14/02/2021 16:05 GMT | Updated 15/02/2021 10:09 GMT

Covid Vaccine: This Is What's Next For The UK's Rollout

15 million people in the UK have now received their first dose.

More than 15m people in the UK have received their first dose of a Covid vaccine, a feat described by Boris Johnson as “extraordinary” and a “significant milestone” in the country’s fight against the coronavirus pandemic.

It’s all the more remarkable given it is just over two months since 91-year-old Margaret Keenan became the first person in the world to receive the jab.

Yet there is still much to be done. Here’s the latest on the vaccination rollout and what happens next...

How many people have been vaccinated so far?

On Sunday the government said 15m people in the UK had received their first dose, firmly on course to meet the target of offering a first dose to everyone in the UK in its top four priority groups – including all over-70s – by Monday.

Johnson said the had been delivered by “the most extraordinary army of vaccinators who have jabbed like there is no tomorrow”. 

He added: “Doctors and nurses and retired healthcare workers, who have returned to the fray, and supported by organisers, volunteers, marshals, guided by the leadership of the NHS, and supported by the great strategic, logistical nous of the British army.” 

“We have even delivered jabs in a fairground.”

According to health secretary Matt Hancock, 90% of over-70s had accepted the vaccine – a “much higher uptake than we could possibly have hoped for”.

But homeless people, migrants, refugees, asylum seekers, and some people from Black, Asian and minority ethnic backgrounds are among those struggling to get a coronavirus jab even when they’re entitled to one.

When will they get their second dose?

The second dose of the jab can be delayed between four and 12 weeks. This means people receiving their jab today may be getting their second vaccine in May, PA Media reports.

It was also reported on Sunday that a single first shot of Covid-19 vaccine is providing 67% protection against infection after three weeks, according to data from the Zoe Covid Symptom Study App.

But as two shots are needed for the maximum protection, the rollout programme must keep up momentum in order to give second doses within 12 weeks.

Who will be offered jabs next?

The priority list set out by the Joint Committee on Vaccination and Immunisation is:

  • care home residents and their carers
  • people over the age of 80 and frontline health and social care workers
  • people over the age of 75
  • people over the age of 70 and those deemed to be “clinically extremely vulnerable”
  • people over the age of 65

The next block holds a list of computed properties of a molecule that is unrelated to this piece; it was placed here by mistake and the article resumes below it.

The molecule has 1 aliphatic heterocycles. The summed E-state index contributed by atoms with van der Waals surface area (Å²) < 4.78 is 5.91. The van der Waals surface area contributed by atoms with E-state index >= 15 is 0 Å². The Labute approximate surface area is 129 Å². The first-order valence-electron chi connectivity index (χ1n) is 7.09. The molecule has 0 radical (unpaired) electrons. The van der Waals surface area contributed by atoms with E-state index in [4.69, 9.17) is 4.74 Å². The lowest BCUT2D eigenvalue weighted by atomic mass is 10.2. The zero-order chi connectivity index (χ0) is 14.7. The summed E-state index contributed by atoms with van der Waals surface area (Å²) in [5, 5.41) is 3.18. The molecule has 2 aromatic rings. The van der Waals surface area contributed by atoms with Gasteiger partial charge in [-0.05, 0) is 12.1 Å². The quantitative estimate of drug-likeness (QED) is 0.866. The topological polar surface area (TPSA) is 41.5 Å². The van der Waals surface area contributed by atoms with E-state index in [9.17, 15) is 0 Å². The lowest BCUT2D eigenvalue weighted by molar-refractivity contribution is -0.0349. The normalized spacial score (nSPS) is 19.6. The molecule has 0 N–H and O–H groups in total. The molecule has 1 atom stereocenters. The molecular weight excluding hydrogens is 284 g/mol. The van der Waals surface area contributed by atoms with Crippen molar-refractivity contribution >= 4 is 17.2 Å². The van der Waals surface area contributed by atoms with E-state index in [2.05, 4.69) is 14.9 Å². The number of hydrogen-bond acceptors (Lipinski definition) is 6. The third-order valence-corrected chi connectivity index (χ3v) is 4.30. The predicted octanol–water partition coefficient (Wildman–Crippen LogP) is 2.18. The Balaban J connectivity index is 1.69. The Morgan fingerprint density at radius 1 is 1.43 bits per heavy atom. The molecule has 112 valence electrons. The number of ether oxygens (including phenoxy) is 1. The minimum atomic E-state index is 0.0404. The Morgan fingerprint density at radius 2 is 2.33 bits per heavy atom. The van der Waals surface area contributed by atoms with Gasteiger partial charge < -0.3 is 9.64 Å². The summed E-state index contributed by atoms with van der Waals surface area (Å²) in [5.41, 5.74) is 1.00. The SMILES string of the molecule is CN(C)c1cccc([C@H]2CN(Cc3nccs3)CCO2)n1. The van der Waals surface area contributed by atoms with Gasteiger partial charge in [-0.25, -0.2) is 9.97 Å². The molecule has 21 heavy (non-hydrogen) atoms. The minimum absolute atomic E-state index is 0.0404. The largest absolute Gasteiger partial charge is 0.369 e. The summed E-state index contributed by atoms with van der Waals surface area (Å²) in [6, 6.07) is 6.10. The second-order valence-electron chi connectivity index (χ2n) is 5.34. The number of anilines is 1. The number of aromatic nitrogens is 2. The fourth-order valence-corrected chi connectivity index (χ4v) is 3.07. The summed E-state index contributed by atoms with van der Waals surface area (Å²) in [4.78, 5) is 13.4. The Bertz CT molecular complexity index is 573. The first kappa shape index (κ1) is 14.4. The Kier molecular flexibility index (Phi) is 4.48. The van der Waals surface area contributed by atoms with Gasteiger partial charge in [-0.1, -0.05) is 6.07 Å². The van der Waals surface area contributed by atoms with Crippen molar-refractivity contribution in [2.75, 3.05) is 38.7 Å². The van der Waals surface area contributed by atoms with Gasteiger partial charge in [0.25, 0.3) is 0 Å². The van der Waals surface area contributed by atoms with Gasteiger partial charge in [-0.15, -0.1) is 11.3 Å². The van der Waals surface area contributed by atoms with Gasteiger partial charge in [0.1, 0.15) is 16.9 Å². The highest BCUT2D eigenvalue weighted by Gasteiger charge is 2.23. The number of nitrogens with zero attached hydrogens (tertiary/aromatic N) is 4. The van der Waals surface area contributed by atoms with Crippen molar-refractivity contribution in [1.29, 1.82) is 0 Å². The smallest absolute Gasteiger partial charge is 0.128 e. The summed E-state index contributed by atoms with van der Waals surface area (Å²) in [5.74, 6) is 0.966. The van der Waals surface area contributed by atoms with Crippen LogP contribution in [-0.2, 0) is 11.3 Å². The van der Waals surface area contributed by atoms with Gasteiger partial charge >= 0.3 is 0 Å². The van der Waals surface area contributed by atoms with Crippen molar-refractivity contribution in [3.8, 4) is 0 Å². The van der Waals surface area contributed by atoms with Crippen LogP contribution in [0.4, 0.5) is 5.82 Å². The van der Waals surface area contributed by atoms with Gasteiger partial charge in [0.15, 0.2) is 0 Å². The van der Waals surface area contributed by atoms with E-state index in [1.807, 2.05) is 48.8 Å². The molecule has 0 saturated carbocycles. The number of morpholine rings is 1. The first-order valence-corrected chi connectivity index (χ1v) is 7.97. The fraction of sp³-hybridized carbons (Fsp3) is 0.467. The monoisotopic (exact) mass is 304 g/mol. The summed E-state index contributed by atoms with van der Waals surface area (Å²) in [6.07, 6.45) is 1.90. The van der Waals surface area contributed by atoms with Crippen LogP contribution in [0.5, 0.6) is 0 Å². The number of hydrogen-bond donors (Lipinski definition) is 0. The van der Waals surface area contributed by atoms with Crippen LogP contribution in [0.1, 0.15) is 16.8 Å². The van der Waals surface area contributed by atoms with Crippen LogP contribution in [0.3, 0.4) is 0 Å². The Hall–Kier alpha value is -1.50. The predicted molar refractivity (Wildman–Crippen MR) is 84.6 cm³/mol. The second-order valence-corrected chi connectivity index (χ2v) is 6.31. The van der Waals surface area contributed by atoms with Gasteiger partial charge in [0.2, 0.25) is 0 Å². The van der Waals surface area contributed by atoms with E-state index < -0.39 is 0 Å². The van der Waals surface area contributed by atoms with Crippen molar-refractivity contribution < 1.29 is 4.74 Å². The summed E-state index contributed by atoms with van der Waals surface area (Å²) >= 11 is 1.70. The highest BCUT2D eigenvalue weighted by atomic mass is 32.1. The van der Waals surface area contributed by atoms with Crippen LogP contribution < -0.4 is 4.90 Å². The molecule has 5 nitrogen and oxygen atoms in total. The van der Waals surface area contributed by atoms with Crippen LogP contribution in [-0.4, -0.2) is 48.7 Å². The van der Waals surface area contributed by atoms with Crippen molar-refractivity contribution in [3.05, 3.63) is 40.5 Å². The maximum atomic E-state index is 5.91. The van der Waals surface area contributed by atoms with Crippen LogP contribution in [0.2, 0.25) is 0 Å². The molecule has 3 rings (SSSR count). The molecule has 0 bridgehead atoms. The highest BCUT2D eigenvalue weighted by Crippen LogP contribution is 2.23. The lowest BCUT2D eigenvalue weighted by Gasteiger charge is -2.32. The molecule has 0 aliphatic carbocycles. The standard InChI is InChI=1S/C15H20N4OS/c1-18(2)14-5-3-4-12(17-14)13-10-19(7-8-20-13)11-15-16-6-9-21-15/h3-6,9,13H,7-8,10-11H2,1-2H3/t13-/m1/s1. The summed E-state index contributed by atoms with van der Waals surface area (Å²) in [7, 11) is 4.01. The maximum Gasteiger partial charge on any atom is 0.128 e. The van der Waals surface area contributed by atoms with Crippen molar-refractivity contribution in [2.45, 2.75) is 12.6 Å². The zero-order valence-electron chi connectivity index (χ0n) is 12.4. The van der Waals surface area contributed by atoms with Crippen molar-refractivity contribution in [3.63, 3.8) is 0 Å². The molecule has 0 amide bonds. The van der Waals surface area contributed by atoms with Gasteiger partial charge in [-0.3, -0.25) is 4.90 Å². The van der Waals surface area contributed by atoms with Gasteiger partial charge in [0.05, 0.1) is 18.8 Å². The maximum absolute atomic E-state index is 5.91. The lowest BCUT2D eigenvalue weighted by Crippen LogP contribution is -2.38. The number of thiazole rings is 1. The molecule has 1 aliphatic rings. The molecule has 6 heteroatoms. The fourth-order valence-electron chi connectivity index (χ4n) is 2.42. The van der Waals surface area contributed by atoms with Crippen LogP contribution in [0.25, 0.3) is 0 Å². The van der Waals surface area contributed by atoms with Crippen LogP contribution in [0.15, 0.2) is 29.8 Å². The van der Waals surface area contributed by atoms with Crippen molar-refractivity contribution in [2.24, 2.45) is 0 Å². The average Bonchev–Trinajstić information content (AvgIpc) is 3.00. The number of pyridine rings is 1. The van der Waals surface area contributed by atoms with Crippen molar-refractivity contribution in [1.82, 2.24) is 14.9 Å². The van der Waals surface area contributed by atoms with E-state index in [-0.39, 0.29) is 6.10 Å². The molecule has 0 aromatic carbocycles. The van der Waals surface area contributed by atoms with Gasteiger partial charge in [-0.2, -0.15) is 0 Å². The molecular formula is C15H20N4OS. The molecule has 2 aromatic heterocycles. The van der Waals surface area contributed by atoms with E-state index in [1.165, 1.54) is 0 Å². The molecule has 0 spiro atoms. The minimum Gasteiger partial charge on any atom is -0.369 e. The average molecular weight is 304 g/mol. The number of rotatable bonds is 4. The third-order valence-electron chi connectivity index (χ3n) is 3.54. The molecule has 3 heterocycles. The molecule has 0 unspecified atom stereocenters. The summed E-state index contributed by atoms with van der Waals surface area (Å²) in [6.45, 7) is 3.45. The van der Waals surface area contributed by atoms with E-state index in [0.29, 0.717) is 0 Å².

• people aged 16 to 64 with underlying health conditions which put them at higher risk of serious disease and death.
  • people over the age of 60
  • people over the age of 55
  • people over the age of 50

In England, 1.2m invitations to people aged 65 to 69 have already been sent out to book an appointment, with a similar number expected to go out this week.

There are an estimated 6.3m clinically vulnerable people aged 16 to 65 who are also next in line along with over-65s as the vaccination programme moves into a new phase on Monday. 

The government has announced that it plans for everyone in the top nine groups to be offered their first vaccine before May.

What about everyone else?

The Joint Committee on Vaccination and Immunisation (JCVI) has not yet set out plans on who should be vaccinated beyond the top nine priority groups.

But health secretary Matt Hancock has pledged that all UK adults will be offered a Covid vaccine by autumn.

It is unknown whether keyworkers will be offered the jab as a priority.

The JCVI is currently discussing what the future plans should look like and expects to set out these recommendations by the end of the month.

People from the Haredi Orthodox Jewish community arrive at an event to encourage vaccine uptake in the ultra-Orthodox community at the John Scott Vaccination Centre in London on Saturday.

What will this mean for the NHS?

The impact of the vaccination programme will not be immediately felt in the NHS.

But the health service should soon start to see some big reductions in hospital admissions.

It has been estimated that giving people in the top nine priority groups the jab will reduce deaths by up to 99%.

I’ve had my jab, does this mean I can mix with other people?

Not yet. We don’t know whether or not the vaccines stop people from transmitting the virus and questions have been raised about how protective they are against new variants.

It also takes time for the body to build up immunity after the jab – people are not protected straight away. It’s therefore important to get the second jab to get the full protection offered by the vaccine.

I’m over 70 and I haven’t been offered my jab yet, what should I do?

The NHS changed messaging from ‘wait until we contact you’ to ‘contact us’ to ask people to book their jab.

Over-70s can book through the website here or by calling 119.